Cybercriminals have often capitalized on chaos and disfunction. We saw a rise in cyber-crime after the twin towers were hit on 9/11 in 2001, during the recession in 2008, and now, after the COVID-19 pandemic in 2020. When businesses and communities are unprepared for the circumstances at hand, cyber-criminals often use breaking news as an opportunity to entice the public to click on malicious links. Hacker attacks rise drastically under these circumstances.

As a business, it is crucial to prepare for unprecedented events. Within the realm of cyber-security, it is imperative to have a running Disaster Recovery Plan (DRP) and a Business Continuity Plan (BCP). A good DRP prevents a company from data loss and allows for a quicker recovery time on system functionality. The step-by-step plan of a DRP model will allow a business to quickly handle any problematic events, while giving clear direction to anyone involved. The BCP is a risk assessment that is conducted on critical processes to identify options that ensure certain processes can still be maintained at their optimal level. Organizations should also evaluate their own security defenses and see where they might be allowing weak spots in their systems.

Hackers typically accomplish breaches within businesses “by exploiting the same bush-league security weaknesses, such as companies using shared and simple passwords and not requiring multi-factor authentication” ( The weakest link in any company are their employees, and a weak password is the number one way a business gets hacked today. Unique and complex passwords are the first step to a higher defense against cybercrime. Passwords that meet complexity requirements but still resemble common words or phrases, like H@rdP@ssw0rd, can be compromised by a hacker in under three hours. When passwords with complexities are not used, say all lowercase letters, it would only take a hacker 11.9 seconds to compromise the password. If that password is also shared among many employees at the office, more data can be lost to hackers, or encrypted and put up for ransom. A strong password should include upper and lower case letters, numbers, symbols, and should not include dictionary words. The best way to keep all of the unique hard passwords ready for use by the correct person is a password management software like LastPass or Passportal.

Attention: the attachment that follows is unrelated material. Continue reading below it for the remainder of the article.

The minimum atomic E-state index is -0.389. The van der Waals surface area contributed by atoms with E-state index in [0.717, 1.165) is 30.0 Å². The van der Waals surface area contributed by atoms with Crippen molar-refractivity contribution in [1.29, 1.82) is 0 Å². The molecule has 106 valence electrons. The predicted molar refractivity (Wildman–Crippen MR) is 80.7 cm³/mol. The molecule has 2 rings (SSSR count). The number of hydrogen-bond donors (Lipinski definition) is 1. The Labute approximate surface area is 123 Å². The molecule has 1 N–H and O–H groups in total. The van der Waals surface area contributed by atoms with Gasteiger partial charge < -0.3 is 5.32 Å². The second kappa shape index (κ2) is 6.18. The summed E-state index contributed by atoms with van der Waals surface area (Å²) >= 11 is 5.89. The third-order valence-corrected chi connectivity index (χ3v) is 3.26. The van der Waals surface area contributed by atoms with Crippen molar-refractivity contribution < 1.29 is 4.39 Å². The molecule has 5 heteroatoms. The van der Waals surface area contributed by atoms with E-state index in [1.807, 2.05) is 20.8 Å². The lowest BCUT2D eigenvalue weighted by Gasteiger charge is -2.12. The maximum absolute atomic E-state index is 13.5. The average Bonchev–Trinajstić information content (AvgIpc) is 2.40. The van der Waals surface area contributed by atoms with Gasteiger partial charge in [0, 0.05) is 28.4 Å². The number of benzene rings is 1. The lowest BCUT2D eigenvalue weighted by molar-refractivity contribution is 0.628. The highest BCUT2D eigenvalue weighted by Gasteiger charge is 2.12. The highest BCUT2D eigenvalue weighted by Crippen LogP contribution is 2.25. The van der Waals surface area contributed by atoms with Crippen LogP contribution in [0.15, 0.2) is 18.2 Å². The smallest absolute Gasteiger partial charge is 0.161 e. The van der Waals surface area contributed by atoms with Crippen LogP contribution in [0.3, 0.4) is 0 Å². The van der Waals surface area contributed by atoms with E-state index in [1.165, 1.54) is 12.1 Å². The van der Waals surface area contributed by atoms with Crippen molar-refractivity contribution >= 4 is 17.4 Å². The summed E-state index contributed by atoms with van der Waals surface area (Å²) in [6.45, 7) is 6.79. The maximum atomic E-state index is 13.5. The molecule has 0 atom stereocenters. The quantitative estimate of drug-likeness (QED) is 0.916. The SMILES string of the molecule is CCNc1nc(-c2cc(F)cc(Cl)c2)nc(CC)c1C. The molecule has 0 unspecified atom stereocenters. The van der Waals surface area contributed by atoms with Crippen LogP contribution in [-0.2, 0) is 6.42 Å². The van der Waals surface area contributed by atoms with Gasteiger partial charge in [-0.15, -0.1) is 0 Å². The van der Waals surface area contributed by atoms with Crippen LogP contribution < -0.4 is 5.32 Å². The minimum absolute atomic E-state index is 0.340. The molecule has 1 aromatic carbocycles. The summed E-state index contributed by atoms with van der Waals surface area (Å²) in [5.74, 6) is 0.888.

Phishing is a form of cybercrime that rose 600% during the COVID-19 pandemic. Phishing is an email, phone call, or text message that poses as a singular person or organization to lure prospective victims to click on malicious links that can infect their network or provide sensitive information including banking/credit card details or passwords. If an uneducated employee clicks a malicious link or divulges passwords to a hacker through phishing, there is potential for an infection or encryption of the entire network. Home networks may not include the same security protocols as office networks if the online infrastructure is not cloud based with backups. When COVID-19 resulted in employees working from home, the rise of phishing attacks grew. Hacker attacks are continuing to grow, which is why it’s extremely important for businesses to have an IT department or outsourced IT support service to maintain defenses against cybercrime.

If technology and cyber security is not your area of expertise, no fear. Responsive Technology Partners has plenty of experts to answer any and all questions. If you would like to have a 10-minute phone call for professional advice and a free assessment of your own network, please call (877) 358-9388 and we can schedule an appointment. For more information on the free network assessment available to those who read this blog post please visit: